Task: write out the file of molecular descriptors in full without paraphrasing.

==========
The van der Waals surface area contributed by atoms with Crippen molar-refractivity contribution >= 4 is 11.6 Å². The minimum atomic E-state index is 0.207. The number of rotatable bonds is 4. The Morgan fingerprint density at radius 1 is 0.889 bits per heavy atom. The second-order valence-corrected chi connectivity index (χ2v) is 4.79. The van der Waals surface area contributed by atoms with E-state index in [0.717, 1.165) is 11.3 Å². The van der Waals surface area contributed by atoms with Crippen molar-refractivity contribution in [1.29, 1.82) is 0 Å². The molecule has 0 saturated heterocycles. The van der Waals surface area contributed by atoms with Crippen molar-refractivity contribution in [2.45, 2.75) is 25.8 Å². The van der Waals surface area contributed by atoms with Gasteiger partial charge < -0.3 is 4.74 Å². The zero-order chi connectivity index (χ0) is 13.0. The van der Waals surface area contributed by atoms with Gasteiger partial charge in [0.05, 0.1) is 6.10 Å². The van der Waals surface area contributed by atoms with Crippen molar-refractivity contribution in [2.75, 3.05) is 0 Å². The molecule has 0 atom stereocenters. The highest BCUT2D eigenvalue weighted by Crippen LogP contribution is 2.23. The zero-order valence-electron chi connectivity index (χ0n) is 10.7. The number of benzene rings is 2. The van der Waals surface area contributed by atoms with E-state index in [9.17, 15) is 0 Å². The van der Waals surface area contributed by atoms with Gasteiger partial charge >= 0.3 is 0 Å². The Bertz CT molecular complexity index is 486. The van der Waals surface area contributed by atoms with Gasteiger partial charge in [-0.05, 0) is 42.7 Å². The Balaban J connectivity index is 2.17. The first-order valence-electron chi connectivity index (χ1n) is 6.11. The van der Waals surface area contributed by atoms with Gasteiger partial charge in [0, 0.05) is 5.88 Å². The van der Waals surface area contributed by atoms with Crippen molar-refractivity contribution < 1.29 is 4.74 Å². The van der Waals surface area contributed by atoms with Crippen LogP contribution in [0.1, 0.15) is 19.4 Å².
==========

The van der Waals surface area contributed by atoms with Crippen molar-refractivity contribution >= 4 is 11.6 Å². The minimum atomic E-state index is 0.207. The number of rotatable bonds is 4. The Morgan fingerprint density at radius 1 is 0.889 bits per heavy atom. The second-order valence-corrected chi connectivity index (χ2v) is 4.79. The van der Waals surface area contributed by atoms with E-state index in [0.717, 1.165) is 11.3 Å². The van der Waals surface area contributed by atoms with Crippen molar-refractivity contribution in [1.29, 1.82) is 0 Å². The molecule has 0 saturated heterocycles. The van der Waals surface area contributed by atoms with Crippen molar-refractivity contribution in [2.45, 2.75) is 25.8 Å². The van der Waals surface area contributed by atoms with Gasteiger partial charge < -0.3 is 4.74 Å². The zero-order chi connectivity index (χ0) is 13.0. The van der Waals surface area contributed by atoms with Gasteiger partial charge in [0.05, 0.1) is 6.10 Å². The van der Waals surface area contributed by atoms with Crippen molar-refractivity contribution in [2.75, 3.05) is 0 Å². The molecule has 0 atom stereocenters. The highest BCUT2D eigenvalue weighted by Crippen LogP contribution is 2.23. The zero-order valence-electron chi connectivity index (χ0n) is 10.7. The number of benzene rings is 2. The van der Waals surface area contributed by atoms with E-state index in [9.17, 15) is 0 Å². The van der Waals surface area contributed by atoms with Gasteiger partial charge >= 0.3 is 0 Å². The Bertz CT molecular complexity index is 486. The van der Waals surface area contributed by atoms with Gasteiger partial charge in [-0.05, 0) is 42.7 Å². The Balaban J connectivity index is 2.17. The first-order valence-electron chi connectivity index (χ1n) is 6.11. The van der Waals surface area contributed by atoms with Gasteiger partial charge in [0, 0.05) is 5.88 Å². The van der Waals surface area contributed by atoms with Crippen molar-refractivity contribution < 1.29 is 4.74 Å². The van der Waals surface area contributed by atoms with Crippen LogP contribution in [0.1, 0.15) is 19.4 Å².